White House adviser Jared Kushner’s fledgling skills in diplomacy may now pale in comparison to his unintended sense of comedic timing. President Trump’s son-in-law landed in Israel on Thursday on a mission to gin up support for the administration’s long-mooted (and much-maligned) peace plan between Israelis and Palestinians. But his arrival coincided with the collapse of the Israeli parliament amid an unprecedented political crisis.
Prime Minister Benjamin Netanyahu, a close Trump ally and family friend of Kushner’s, failed to build a ruling coalition and was compelled to dissolve the Knesset, Israel’s parliament and call for fresh elections in September. In April, he eked out what he thought was a narrow victory against centrist challengers. But thwarted by rivals within the Israeli right, Netanyahu has seen his mandate crumble. And his hopes for ramming an immunity law through the Knesset to shield himself from looming corruption cases also took a probably fatal hit.
Netanyahu is still on course to becoming Israel’s longest-serving prime minister later this summer, but it’s under circumstances he must loathe. For Kushner, who entered the maelstrom alongside U.S. Middle East envoy Jason Greenblatt and senior State Department official Brian Hook, it’s a miserable state of affairs.
“This is a rookie’s mistake,” tweeted Martin Indyk, a former U.S. diplomat and veteran of Middle East peace talks. “Everybody in Israel and the Arab world would understand if they skipped Israel on this trip. No one, especially Netanyahu, has time to talk peace in this chaotic situation.”
As it was, few held much stock in Kushner’s ability to revive a moribund peace process. The cavalcade of actions taken by the Trump administration to front-load concessions to Israel and boost Netanyahu politically already meant their overtures would be met coldly by the Palestinians.
Kushner and Greenblatt are at present trying to drum up support for an “economic workshop” to be held in Bahrain in the last week of June. They hope to raise billions in funds for Palestinian development projects. But the conference has already been spurned by a host of regional actors and world powers, and rejected by leading Palestinian politicians and business executives who want a political solution to the occupation of their lands, not what they perceive as financial handouts to buy their acquiescence.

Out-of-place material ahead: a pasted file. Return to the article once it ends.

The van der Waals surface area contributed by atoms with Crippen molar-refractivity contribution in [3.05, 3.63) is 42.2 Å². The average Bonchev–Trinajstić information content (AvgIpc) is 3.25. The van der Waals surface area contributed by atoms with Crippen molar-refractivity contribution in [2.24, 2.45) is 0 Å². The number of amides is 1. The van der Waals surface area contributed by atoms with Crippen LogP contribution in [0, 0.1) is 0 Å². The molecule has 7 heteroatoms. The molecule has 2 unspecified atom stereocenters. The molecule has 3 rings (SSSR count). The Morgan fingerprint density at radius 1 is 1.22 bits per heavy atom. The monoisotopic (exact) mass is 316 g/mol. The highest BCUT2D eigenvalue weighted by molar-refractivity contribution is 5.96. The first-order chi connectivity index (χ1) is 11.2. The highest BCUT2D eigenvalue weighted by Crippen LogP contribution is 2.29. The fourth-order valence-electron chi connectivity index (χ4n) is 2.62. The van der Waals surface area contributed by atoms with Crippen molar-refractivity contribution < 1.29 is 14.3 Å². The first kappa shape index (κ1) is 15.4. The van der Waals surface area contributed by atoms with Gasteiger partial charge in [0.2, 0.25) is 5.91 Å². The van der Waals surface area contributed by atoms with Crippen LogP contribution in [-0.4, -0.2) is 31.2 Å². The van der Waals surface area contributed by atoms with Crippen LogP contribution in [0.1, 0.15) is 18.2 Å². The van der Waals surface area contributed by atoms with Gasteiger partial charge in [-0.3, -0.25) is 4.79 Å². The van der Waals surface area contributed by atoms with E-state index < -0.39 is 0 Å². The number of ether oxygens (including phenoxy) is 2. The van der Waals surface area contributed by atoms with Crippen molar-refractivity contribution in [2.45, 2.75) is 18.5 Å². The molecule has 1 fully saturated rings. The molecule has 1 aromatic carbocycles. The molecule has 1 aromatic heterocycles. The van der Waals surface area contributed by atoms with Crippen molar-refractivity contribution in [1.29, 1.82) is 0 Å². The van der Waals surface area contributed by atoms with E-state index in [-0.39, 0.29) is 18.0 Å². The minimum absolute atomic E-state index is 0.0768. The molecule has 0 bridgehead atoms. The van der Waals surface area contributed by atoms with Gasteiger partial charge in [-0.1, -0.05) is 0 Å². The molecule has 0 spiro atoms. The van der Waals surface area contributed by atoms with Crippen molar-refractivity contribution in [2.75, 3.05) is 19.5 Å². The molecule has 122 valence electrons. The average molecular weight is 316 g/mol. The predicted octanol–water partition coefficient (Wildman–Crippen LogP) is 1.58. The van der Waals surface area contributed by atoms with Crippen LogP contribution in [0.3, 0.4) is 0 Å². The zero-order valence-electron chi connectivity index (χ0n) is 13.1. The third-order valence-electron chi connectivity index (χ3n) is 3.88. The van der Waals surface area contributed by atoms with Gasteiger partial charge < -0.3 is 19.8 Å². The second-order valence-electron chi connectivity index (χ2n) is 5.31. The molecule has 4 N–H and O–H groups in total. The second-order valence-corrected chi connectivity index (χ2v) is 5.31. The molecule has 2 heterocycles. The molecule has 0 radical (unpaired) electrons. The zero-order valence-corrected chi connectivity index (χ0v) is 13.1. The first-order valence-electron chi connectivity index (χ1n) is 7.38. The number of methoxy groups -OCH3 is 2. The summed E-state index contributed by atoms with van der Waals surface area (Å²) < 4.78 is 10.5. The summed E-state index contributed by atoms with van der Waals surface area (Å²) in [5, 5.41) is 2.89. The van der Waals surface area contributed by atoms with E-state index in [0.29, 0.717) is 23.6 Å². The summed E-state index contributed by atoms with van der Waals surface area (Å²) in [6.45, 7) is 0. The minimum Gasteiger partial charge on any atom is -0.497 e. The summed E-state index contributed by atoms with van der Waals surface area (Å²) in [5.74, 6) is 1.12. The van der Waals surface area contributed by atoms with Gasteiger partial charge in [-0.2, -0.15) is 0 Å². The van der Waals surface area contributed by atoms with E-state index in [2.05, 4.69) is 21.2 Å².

Ilan Goldenberg, a Middle East expert at the Center for New American Security in Washington, argued that the political tumult in Israel now turns an already-enfeebled venture into a farcical charade. “It was going to be meaningless anyway, but it’s going to be even more meaningless now,” he told Today’s WorldView.
As it was, the Trump administration held back on unfurling its plan because of the sensitivities around the April election in Israel. A new campaign cycle means no Israeli politician — least of all Netanyahu and Kushner’s other interlocutors on the Israeli right — would want to be associated with any kind of compromise with Palestinians. That means the earliest likely moment for the White House to unveil the full scope of its thinking would be in November. But given the exigencies of the 2020 presidential election in the United States, Trump may think it better not to float a potential dud on the world stage.
“I think the Trump peace plan is on ice indefinitely now,” Dan Shapiro, a former U.S. ambassador to Israel under the Obama administration, said to my colleague Loveday Morris.
Shapiro added that the June meetings in Bahrain would now become “a ghost economic summit” in support of “a phantom peace plan.” After the Knesset voted to dissolve itself Wednesday night, senior Palestinian official Saeb Erekat quipped that Kushner and Trump’s much-vaunted “deal of the century” would be, at best, “the deal of the next century.”